These two positions are contradictory. Astute lawyers who are defending tort or LTD lawsuits would be well advised to obtain a copy of any wrongful dismissal file including pleadings. Injured workers who argue in one lawsuit that they are disabled from working while arguing in another lawsuit that they are capable of working, but were wrongfully dismissed are exposing themselves to credibility issues and potentially harmful cross-examinations.
The reality is that employers are allowed to terminate contracts due to frustration in the right circumstances. If an employee is not able to fulfill the core obligations of her employment (such as showing up for work), she cannot be accommodated without undue hardship, and there is no reasonable likelihood that she will be able to meet the requirements of her employment contract in the foreseeable future, termination due to frustration is appropriate. Rather than litigate for wrongful dismissal, injured workers might consider using the employer’s position to bolster their tort/LTD claims. Get the employer to confirm in writing that they have considered the situation carefully and they do not believe that the worker is able to return to gainful employment. Make sure that the employer considers the medical evidence, the workplace, accommodation issues, and alternative employment possibilities. A letter from the employer confirming that it has done everything possible to return the employee to work without success is a powerful weapon in any disability litigation. Employers should be only too happy to support the workers disability rather than face costly wrongful disability litigation. Injured workers should consider this option to save litigation costs. Remember also that wrongful dismissal awards are taxable while tort damages are not. In addition, workers will likely be happy to avoid the risk and expense another lawsuit.2 The downside of being terminated is that the worker will lose access to group benefits, but claims related to same can be recovered through the tort claim and it makes sense, therefore, to have that aspect of the claim crystallize sooner rather than later.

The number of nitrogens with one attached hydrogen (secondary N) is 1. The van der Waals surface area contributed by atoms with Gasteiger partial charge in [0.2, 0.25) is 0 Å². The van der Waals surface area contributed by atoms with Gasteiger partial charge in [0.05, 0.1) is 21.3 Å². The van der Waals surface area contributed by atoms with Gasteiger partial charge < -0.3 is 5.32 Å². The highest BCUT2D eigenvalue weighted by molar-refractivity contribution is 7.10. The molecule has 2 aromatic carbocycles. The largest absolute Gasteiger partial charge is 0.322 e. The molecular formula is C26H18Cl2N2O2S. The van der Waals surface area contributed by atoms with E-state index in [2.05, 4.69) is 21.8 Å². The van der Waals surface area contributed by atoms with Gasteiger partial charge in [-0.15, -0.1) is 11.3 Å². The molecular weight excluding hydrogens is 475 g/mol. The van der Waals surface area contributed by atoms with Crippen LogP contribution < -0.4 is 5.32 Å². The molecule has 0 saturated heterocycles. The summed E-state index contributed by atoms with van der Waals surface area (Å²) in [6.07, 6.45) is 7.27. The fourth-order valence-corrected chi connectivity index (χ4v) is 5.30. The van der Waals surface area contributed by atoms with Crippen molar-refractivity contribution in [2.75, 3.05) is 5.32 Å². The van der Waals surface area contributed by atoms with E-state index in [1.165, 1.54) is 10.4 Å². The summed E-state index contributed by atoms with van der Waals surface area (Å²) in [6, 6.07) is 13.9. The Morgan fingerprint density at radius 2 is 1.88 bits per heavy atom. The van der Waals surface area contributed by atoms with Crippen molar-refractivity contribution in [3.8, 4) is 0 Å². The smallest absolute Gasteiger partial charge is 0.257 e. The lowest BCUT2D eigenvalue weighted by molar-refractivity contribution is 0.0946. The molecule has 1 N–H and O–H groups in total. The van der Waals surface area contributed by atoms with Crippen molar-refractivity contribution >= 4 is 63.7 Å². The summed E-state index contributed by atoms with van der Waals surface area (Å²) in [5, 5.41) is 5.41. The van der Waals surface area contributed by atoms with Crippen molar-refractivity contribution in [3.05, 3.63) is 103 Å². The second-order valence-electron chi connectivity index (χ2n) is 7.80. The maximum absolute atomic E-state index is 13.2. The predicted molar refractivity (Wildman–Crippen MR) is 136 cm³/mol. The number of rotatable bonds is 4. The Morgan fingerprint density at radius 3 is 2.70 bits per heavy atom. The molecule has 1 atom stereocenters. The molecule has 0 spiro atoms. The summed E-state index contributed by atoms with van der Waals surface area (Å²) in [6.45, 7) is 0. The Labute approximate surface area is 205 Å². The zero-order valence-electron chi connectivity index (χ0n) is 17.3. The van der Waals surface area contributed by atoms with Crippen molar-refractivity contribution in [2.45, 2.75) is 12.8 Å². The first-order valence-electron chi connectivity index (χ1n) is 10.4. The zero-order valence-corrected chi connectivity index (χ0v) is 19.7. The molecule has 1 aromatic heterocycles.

While employers may terminate disabled workers due to frustration at common law, plaintiffs’ lawyers should be aware of recent developments under the Employment Standards Act. Until recently, the ESA allowed employers to terminate for frustration without paying severance pay. However, the recent Ontario Court of Appeal decision of O.N.A. v. Mount Sinai Hospital3 held that notwithstanding the exemptions set out in the Ontario Employment Standards Act, an employer MUST pay severance to an employee when the contract of employment is frustrated. The Ontario Legislature recently amended the ESA to comply with the ONA decision. Regulation 288/1, section 9, now stipulates that a contract cannot be terminated due to impossibility or frustration, if
(a) the impossibility or frustration is the result of,
(i) a permanent discontinuance of all or part of the employer’s business because of a fortuitous or unforeseen event,
(ii) the employer’s death, or
(iii) the employee’s death, if the employee received a notice of termination before his or her death; or
(b) the impossibility or frustration is the result of an illness or injury suffered by the employee. O. Reg. 288/01, s. 9 (2); O. Reg. 549/05, s. 2.
These amendments and the ONA case open the door for claimants to recover severance pay even when they are legitimately terminated for being disabled from returning to gainful employment in the foreseeable future. Severance pay entitlement is calculated under the Act as one weeks pay for every year of service to a maximum of twenty-six weeks pay. However, only employees with five or more years service working for employers with an active payroll of $2.5 Million dollars per year are entitled to severance.
IV. Treatment of Severance Payments by LTD Carriers
If you do proceed with a claim for wrongful dismissal damages or severance pay, you should be aware that most LTD contracts stipulate that they are entitled to deduct money paid by the employer to the employee by way of severance. Employers, on the other hand, have tried to claim a set off for LTD payments when paying out severance packages. It is very common for employers to terminate workers that have been off for an extended period of time, with or without a severance. Plaintiffs’ lawyers running LTD actions will almost certainly be asked to provide advice on the inter-action between LTD payments and severance packages.